So I want you to do something that many traditional PR people think is nuts. I want you to design your online media room for your buyers.By building a media room that targets buyers, you will not only enhance those pages as a powerful marketing tool, you will also make a better media site for journalists. I’ve reviewed hundreds of online media rooms, and the best ones are built with buyers in mind. This approach may sound a bit radical, but believe me, it works. Give this article to your PR people and tell them you want to transform your online media room as a place to reach buyers directly.
One of the most important considerations for your online media room is to use the words and phrases that your buyers use when they search for answers to their problems that your company solves. When news releases and other content are posted to your online media room, search engine crawlers will find the content, index it, and rank it based on words, phrases, and other factors. Because news release pages update more often than any other part of a typical organization’s Web site, search engine algorithms (tuned to pay attention to pages that update frequently) tend to rank news release pages among the highest on your site, driving traffic there first.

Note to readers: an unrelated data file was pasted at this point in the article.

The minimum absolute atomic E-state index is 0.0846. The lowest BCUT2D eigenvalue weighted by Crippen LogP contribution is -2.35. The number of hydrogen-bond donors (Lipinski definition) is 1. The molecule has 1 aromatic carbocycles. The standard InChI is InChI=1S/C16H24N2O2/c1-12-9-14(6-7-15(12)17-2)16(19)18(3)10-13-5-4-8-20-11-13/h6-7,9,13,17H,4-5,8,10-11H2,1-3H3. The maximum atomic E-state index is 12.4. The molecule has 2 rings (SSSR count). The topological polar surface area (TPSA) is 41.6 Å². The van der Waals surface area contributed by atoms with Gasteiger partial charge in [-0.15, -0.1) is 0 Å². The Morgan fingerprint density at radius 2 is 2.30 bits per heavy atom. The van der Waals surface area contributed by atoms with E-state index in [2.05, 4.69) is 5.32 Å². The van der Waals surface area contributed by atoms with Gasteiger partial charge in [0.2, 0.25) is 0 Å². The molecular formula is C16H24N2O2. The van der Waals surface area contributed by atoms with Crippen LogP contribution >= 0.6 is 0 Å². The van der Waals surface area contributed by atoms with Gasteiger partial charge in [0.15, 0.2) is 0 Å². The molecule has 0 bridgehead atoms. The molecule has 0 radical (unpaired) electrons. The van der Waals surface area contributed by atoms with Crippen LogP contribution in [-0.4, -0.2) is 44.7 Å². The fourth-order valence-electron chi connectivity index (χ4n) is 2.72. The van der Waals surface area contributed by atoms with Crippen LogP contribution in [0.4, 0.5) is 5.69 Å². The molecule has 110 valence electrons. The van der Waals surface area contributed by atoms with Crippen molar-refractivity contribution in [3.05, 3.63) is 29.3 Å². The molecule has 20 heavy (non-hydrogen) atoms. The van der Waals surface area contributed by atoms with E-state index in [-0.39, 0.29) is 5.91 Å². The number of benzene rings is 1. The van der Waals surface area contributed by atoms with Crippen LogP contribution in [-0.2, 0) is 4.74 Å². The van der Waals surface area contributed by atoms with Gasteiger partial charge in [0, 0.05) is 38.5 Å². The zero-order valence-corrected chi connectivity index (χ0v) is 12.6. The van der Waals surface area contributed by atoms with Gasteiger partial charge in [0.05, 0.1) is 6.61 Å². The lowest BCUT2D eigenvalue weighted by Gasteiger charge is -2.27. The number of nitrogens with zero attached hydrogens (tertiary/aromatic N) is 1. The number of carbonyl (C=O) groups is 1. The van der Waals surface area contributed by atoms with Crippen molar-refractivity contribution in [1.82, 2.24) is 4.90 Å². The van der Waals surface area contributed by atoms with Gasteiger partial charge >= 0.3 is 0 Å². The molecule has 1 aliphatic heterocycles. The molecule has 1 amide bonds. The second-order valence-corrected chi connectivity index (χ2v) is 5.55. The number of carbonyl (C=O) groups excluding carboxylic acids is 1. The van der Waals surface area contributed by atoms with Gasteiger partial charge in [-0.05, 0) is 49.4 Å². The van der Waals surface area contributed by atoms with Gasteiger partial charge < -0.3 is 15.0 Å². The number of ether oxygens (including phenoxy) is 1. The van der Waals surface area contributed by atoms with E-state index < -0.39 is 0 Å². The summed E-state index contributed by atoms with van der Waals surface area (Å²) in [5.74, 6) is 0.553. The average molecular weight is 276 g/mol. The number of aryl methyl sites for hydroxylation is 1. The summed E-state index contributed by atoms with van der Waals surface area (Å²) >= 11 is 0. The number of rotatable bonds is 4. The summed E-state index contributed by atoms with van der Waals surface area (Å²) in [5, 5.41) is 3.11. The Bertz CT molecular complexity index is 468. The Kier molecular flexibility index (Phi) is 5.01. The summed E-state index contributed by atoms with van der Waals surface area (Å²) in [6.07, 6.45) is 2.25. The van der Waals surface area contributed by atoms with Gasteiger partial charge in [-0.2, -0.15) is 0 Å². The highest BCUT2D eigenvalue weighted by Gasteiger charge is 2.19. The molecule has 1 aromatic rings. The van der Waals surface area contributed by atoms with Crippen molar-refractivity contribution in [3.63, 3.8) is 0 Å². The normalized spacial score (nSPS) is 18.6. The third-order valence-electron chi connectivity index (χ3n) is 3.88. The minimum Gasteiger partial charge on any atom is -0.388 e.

An online media room is an important part of any organization’s Web site and a critical aspect of an effective media relations strategy. When done well, an online media room will turn journalists who are just browsing into interested writers who will highlight your organization positively in their stories. And more importantly, an online media room can move your buyers into and through the sales process, resulting in more business for your organization and contributing to meeting your organization’s real goals of revenue and customer retention. I’ve noticed as I’ve checked out hundreds of online media rooms that most fail to deliver compelling content. Sure, they may look pretty, but often the design and graphics, not the content that journalists (and your buyers) require, are in the forefront. Here, then, is a list of tips that will help your online media room work as effectively as some of the best ones I’ve seen such as the Cisco Online Media Room newsroom.cisco.com or the Google Online Media Room google.com/press.